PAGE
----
These strategies can help ease kids and parents through this difficult period:
- Timing is everything. Try not to start daycare or childcare with an unfamiliar person when your little one is between the ages of 8 months and 1 year, when separation anxiety is first likely to appear. Also, try not to leave when your child is likely to be tired, hungry, or restless. If at all possible, schedule your departures for after naps and mealtimes.
- Practice. Practice being apart from each other, and introduce new people and places gradually. If you’re planning to leave your child with a relative or a new babysitter, invite that person over in advance so they can spend time together while you’re in the room. If your child is starting at a new daycare center or preschool, make a few visits there together before a full-time schedule begins. Practice leaving your child with a caregiver for short periods of time so that he or she can get used to being away from you.
- Be calm and consistent. Create a exit ritual during which you say a pleasant, loving, and firm goodbye. Stay calm and show confidence in your child. Reassure him or her that you’ll be back — and explain how long it will be until you return using concepts kids will understand (such as after lunch) because your child can’t yet understand time. Give him or her your full attention when you say goodbye, and when you say you’re leaving, mean it; coming back will only make things worse.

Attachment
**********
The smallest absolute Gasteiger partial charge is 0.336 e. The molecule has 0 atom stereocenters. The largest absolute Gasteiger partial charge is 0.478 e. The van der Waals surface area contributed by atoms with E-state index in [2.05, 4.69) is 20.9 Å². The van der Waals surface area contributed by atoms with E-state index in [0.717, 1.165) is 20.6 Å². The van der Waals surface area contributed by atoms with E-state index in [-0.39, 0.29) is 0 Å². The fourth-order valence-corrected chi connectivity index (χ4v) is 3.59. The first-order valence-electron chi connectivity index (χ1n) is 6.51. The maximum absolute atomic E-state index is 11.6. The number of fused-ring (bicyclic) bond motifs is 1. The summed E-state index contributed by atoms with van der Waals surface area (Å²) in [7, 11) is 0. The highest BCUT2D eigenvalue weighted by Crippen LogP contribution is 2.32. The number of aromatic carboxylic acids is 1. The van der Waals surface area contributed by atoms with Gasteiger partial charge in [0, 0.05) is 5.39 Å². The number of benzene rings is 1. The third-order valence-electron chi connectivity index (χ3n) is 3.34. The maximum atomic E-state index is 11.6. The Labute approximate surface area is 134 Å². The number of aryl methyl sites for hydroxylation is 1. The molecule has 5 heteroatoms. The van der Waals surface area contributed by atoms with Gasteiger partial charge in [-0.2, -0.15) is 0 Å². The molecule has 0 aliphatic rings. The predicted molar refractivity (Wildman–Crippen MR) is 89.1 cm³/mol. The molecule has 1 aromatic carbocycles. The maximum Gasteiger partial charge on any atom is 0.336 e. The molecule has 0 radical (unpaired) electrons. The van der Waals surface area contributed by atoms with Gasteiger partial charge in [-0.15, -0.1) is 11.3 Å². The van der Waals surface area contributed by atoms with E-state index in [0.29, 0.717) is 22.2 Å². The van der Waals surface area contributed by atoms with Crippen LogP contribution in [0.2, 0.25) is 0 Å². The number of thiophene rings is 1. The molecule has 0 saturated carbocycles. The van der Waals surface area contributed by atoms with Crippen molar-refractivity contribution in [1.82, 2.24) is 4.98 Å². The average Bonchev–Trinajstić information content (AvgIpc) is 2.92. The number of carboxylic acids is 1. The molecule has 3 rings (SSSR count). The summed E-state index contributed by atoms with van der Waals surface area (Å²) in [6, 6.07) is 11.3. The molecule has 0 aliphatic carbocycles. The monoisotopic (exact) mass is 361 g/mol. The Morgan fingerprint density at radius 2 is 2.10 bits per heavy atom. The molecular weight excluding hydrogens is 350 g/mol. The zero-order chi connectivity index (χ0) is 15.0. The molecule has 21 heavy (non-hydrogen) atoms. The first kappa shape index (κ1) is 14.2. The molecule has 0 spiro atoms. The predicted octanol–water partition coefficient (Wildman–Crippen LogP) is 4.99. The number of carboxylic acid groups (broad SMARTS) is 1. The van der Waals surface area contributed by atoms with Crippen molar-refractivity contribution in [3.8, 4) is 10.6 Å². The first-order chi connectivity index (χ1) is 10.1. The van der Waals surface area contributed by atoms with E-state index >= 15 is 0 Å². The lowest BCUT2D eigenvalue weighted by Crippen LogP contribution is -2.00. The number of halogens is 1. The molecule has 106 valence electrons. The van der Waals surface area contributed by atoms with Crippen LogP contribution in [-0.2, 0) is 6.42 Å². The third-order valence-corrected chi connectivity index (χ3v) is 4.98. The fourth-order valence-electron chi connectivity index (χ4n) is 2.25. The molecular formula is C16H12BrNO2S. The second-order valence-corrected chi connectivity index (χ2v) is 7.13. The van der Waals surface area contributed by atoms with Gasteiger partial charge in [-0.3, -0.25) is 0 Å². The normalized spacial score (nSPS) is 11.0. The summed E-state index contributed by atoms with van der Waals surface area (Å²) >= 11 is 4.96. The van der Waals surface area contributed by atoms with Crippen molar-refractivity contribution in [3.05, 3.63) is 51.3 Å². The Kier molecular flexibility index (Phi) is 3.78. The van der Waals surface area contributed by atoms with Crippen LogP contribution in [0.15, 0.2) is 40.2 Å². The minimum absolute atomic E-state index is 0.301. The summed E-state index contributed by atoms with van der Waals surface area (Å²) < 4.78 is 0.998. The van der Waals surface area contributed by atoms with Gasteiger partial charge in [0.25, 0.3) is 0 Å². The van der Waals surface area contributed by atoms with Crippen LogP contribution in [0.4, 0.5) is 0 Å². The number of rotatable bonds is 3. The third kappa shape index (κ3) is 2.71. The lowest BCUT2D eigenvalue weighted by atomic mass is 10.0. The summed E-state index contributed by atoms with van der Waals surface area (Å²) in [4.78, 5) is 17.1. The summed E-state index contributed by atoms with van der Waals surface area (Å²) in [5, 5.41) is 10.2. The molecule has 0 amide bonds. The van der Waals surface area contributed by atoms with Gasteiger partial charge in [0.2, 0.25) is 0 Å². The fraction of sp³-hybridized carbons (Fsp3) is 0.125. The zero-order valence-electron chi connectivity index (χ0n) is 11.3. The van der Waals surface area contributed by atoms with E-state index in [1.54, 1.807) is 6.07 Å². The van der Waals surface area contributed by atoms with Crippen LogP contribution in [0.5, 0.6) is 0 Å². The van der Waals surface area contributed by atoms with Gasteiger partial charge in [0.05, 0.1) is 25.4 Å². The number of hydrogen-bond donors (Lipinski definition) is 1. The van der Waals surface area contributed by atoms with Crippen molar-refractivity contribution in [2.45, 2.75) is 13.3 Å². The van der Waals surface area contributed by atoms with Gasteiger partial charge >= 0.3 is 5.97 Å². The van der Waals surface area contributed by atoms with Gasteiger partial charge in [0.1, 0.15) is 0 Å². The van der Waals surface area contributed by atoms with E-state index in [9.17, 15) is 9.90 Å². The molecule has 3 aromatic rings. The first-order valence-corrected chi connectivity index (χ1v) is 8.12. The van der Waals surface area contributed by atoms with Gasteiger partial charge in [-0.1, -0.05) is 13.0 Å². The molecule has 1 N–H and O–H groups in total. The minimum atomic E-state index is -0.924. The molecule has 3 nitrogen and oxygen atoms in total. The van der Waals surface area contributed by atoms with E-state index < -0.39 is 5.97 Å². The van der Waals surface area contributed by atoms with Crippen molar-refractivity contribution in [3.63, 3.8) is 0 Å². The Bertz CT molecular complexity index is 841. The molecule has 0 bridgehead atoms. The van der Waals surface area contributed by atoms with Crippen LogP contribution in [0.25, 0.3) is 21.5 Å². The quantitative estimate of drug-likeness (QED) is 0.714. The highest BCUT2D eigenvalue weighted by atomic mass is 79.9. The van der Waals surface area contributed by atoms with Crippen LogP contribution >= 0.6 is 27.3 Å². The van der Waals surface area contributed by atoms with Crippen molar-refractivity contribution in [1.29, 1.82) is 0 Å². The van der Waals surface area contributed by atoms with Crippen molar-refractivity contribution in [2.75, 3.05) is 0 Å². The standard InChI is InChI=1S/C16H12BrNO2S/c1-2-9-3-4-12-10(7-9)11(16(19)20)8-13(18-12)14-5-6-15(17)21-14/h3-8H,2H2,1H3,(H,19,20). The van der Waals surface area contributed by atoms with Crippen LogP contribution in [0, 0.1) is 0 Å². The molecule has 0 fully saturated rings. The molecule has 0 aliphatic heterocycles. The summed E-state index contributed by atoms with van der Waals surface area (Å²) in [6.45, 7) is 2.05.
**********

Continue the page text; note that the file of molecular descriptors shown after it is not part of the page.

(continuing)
- Follow through on promises. It’s important to make sure that you return when you have promised to. This is critical — this is how your child will develop the confidence that he or she can make it through the time apart.
As hard as it may be to leave a child who’s screaming and crying for you, it’s important to have confidence that the caregiver can handle it. It may help both of you to set up a time that you will call to check in, maybe 15 to 20 minutes after you leave. By that time, most kids have calmed down and are playing with other things. Don’t let yourself give in early and call sooner! If you’re caring for another person’s child who’s experiencing separation anxiety, try to distract the child with an activity or toy, or with songs, games, or anything else that’s fun. You may have to keep trying until something just clicks with the child. Also, try not to mention the child’s mother or father, but do answer the child’s questions about his or her parents in a simple and straightforward way. You might say: “Mommy and Daddy are going to be back as soon as they are done dinner. Let’s play with some toys!”